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Georg Händel (1622–1697)
The small organ in the Marktkirche Unser Lieben Frauen
Johann Adolf I, Duke of Saxe-Weissenfels

Georg Händel (German: [ˈhɛndl̩] (About this soundlisten); Halle, Archbishopric of Magdeburg, 24 September 1622 – Halle, Duchy of Magdeburg, 11 February 1697) was a barber-surgeon and the father of Georg Frideric Handel.

Parents and early lifeEdit

Händel's father, Valentin Händel (1582–1636), was a coppersmith, from Breslau (present day Wrocław).[1] In 1607 he married Anna Belching (1589–1670), the daughter of a master coppersmith in Eisleben.[2] Both were Protestants (Eisleben was the hometown of Martin Luther), as was Breslau, even though Silesia was a Habsburg possession. The couple decided to emigrate in 1608 to Halle, in reliably Lutheran Saxony.[2] Georg was the sixth child of Valentin and Anna, born in 1622[1] in the Neumarkt section of Halle.[2]

Valentin became a respected citizen of the city. The 1697 inscription on the vault Georg Händel purchased in 1674 refers to his father as "Councillor,"[3] presumably a member of the city council of Halle. Georg's two older brothers, Valentin and Christoph, learned their father's trade. The Thirty Years' War, however, was extremely destructive to Halle, and Georg's father died of the plague when Georg was 14. the prospect of education beyond Halle's Luthern Gymnasium was impossible.[2]

Händel's apprenticeship as a barber-surgeonEdit

After his father's death in 1636, Georg took up studies with the town surgeon-barber, Andreas Beger, who in 1618 had married the daughter of the English musician, William Brade, the court kapellmeister at Halle.[1] In 1643 before he reached the age of 21 he married Anna née Katte,[3] the recent widow of another barber, Christoph Oettinger,[1] although she was 12 years his senior. As a result, Georg was entitled to the freedom of the town.[4] In 1645 Georg Handel was appointed town surgeon (Amts-chirurgus) of Giebichenstein,[1] a suburb of Halle of some importance.[5] In 1660 Augustus, Duke of Saxe-Weissenfels conferred on him the titles of Kammerdiener (court valet) and Leibchirurgus (surgeion), which titles were confirmed on the Duke's death by the Elector of Brandenburg who also added the prefix Kurbrandenburgische making the appointments applicable to Brandenburg as well.[1]


Georg had six children with his first wife: Dorothea Elisabet, Gottfried, Christoph, Anna Barbara,[6] Karl, Sophia Rosina.[7] The couple lived in a village called Neumarkt, south of Saalkreis. In 1666 he bought a tavern The Yellow Deer. In 1672 he was given a license to serve wine, and also owned a vineyard outside the city walls. His wife died in 1682; the next year he married Dorothea Taust (1651–1730), the daughter of a Lutheran pastor in Giebichenstein. In 1685 George Friedrich Handel was born, followed by sisters Dorothea Sophia in 1687 and Johanna Christiana in 1690 (she died in 1709).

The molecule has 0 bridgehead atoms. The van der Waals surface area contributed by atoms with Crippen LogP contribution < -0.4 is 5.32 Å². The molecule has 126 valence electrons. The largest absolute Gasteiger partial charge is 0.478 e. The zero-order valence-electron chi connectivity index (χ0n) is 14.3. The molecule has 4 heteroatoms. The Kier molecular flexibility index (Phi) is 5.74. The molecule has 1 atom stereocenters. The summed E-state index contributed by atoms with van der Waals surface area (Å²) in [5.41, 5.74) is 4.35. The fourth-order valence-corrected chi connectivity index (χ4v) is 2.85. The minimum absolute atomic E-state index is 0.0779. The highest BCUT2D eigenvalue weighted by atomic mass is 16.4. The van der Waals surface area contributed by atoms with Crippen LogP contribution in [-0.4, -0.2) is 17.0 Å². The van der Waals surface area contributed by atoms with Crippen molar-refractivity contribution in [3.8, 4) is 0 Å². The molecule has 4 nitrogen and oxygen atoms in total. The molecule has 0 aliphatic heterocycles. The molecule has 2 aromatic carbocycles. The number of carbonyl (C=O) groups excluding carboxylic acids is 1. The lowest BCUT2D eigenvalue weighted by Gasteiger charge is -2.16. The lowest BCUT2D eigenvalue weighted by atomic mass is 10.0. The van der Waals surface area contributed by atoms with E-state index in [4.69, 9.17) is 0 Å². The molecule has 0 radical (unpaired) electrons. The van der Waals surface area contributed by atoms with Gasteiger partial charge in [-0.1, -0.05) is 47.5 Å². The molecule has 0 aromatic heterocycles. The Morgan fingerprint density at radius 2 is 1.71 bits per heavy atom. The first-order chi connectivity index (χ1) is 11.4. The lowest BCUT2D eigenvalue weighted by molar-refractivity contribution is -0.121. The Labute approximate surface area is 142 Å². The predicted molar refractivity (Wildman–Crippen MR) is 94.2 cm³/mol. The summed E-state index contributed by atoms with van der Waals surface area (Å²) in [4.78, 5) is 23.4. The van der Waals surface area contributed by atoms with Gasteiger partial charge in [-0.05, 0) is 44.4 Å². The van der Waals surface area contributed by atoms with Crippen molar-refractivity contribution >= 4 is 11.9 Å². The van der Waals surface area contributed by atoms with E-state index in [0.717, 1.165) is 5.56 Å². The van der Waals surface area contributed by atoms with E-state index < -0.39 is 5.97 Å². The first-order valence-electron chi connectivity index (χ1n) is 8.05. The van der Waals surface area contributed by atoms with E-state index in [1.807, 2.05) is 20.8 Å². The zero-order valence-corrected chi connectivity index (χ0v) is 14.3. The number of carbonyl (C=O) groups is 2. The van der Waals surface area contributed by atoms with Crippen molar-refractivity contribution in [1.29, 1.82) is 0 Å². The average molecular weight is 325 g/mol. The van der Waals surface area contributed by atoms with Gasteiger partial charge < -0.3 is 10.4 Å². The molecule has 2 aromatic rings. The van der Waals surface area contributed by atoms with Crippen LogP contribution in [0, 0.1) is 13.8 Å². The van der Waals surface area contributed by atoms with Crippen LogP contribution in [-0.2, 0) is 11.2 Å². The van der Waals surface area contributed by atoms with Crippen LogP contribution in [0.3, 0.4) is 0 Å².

According to John Mainwaring, Handel's first biographer, "Handel had discovered such a strong propensity to Music, that his father who always intended him for the study of the Civil Law, had reason to be alarmed. He strictly forbade him to meddle with any musical instrument but Handel found means to get a little clavichord privately convey'd to a room at the top of the house. To this room he constantly stole when the family was asleep".[8] One day Handel and his father went on a trip to Weissenfels to visit either his son (Handel's half-brother) Karl, or grandson (Handel's nephew) Georg Christian [9] who was serving as a valet to Duke Johann Adolf I.[10] According to legend, the young Handel attracted the attention of the Duke with his playing on the church organ. At his urging, Handel's father permitted him to take lessons in musical composition and keyboard technique from Friedrich Wilhelm Zachow, the organist of the Lutheran Marienkirche.


  1. ^ a b c d e f Maitland & Squire 1890, p. 277.
  2. ^ a b c d Adams & Hofestädt 2005, p. 144.
  3. ^ a b Deutsch 1955, p. 5.
  4. ^ "The Fathers of Great Musicians" 1905, p. 524.
  5. ^ "The Fathers of Great Musicians" 1905, pp. 524–25.
  6. ^ The latter three died young. Leeuwen, J. van (1990) Handel, p. 9. J.H. Gottmer, Haarlem.
  7. ^ Georg Handel had 28 grandchildren.
  8. ^ Handel. A Celebration of his Life and Times 1685–1759. National Portrait Gallery, p. 51.
  9. ^ Friedrich Chrysander states it was not his half-brother but the 10-years older (!) nephew, who had to address George Friedrich as his uncle. [1]
  10. ^ Weissenfels is 34 km south of Halle; a one-way trip on foot would have taken them about seven hours. As they went by coach they travelled faster. For more details see: The life of Handel by Victor Schoelcher [2] and "Archived copy". Archived from the original on 2012-05-30. Retrieved 2012-03-12.CS1 maint: archived copy as title (link)